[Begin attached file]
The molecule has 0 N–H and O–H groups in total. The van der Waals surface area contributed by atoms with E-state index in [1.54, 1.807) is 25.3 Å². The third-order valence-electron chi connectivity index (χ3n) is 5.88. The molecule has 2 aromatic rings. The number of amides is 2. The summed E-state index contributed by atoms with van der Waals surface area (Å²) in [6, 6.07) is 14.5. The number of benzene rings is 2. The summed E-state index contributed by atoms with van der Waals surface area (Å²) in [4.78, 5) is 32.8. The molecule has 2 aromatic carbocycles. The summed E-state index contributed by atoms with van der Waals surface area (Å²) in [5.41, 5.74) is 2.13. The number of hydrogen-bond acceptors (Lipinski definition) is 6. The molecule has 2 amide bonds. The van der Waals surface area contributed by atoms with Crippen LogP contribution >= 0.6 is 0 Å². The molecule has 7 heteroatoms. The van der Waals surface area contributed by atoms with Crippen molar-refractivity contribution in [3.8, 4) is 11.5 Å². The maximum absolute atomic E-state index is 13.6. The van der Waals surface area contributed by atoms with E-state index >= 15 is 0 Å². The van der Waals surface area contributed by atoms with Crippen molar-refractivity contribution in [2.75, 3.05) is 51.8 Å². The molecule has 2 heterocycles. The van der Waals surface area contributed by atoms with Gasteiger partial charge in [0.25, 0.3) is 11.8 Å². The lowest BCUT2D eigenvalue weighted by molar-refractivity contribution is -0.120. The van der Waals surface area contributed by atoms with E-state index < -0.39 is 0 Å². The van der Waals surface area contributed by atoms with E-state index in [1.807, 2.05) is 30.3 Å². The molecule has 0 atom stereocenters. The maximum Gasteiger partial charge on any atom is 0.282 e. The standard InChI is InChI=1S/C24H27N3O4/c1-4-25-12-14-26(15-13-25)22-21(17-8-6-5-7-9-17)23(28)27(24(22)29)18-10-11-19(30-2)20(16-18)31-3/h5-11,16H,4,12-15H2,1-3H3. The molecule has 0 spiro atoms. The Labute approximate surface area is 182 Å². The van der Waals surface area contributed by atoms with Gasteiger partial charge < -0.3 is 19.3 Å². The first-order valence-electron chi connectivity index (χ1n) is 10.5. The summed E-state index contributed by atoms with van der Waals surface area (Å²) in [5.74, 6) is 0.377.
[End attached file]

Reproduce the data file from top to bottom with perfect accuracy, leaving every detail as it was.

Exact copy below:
The molecule has 0 N–H and O–H groups in total. The van der Waals surface area contributed by atoms with E-state index in [1.54, 1.807) is 25.3 Å². The third-order valence-electron chi connectivity index (χ3n) is 5.88. The molecule has 2 aromatic rings. The number of amides is 2. The summed E-state index contributed by atoms with van der Waals surface area (Å²) in [6, 6.07) is 14.5. The number of benzene rings is 2. The summed E-state index contributed by atoms with van der Waals surface area (Å²) in [4.78, 5) is 32.8. The molecule has 2 aromatic carbocycles. The summed E-state index contributed by atoms with van der Waals surface area (Å²) in [5.41, 5.74) is 2.13. The number of hydrogen-bond acceptors (Lipinski definition) is 6. The molecule has 2 amide bonds. The van der Waals surface area contributed by atoms with Crippen LogP contribution >= 0.6 is 0 Å². The molecule has 7 heteroatoms. The van der Waals surface area contributed by atoms with Crippen molar-refractivity contribution in [3.8, 4) is 11.5 Å². The maximum absolute atomic E-state index is 13.6. The van der Waals surface area contributed by atoms with E-state index >= 15 is 0 Å². The van der Waals surface area contributed by atoms with Crippen molar-refractivity contribution in [2.75, 3.05) is 51.8 Å². The molecule has 2 heterocycles. The van der Waals surface area contributed by atoms with Gasteiger partial charge in [0.25, 0.3) is 11.8 Å². The lowest BCUT2D eigenvalue weighted by molar-refractivity contribution is -0.120. The van der Waals surface area contributed by atoms with E-state index < -0.39 is 0 Å². The van der Waals surface area contributed by atoms with E-state index in [1.807, 2.05) is 30.3 Å². The molecule has 0 atom stereocenters. The maximum Gasteiger partial charge on any atom is 0.282 e. The standard InChI is InChI=1S/C24H27N3O4/c1-4-25-12-14-26(15-13-25)22-21(17-8-6-5-7-9-17)23(28)27(24(22)29)18-10-11-19(30-2)20(16-18)31-3/h5-11,16H,4,12-15H2,1-3H3. The molecule has 0 spiro atoms. The Labute approximate surface area is 182 Å². The van der Waals surface area contributed by atoms with Gasteiger partial charge < -0.3 is 19.3 Å². The first-order valence-electron chi connectivity index (χ1n) is 10.5. The summed E-state index contributed by atoms with van der Waals surface area (Å²) in [5.74, 6) is 0.377.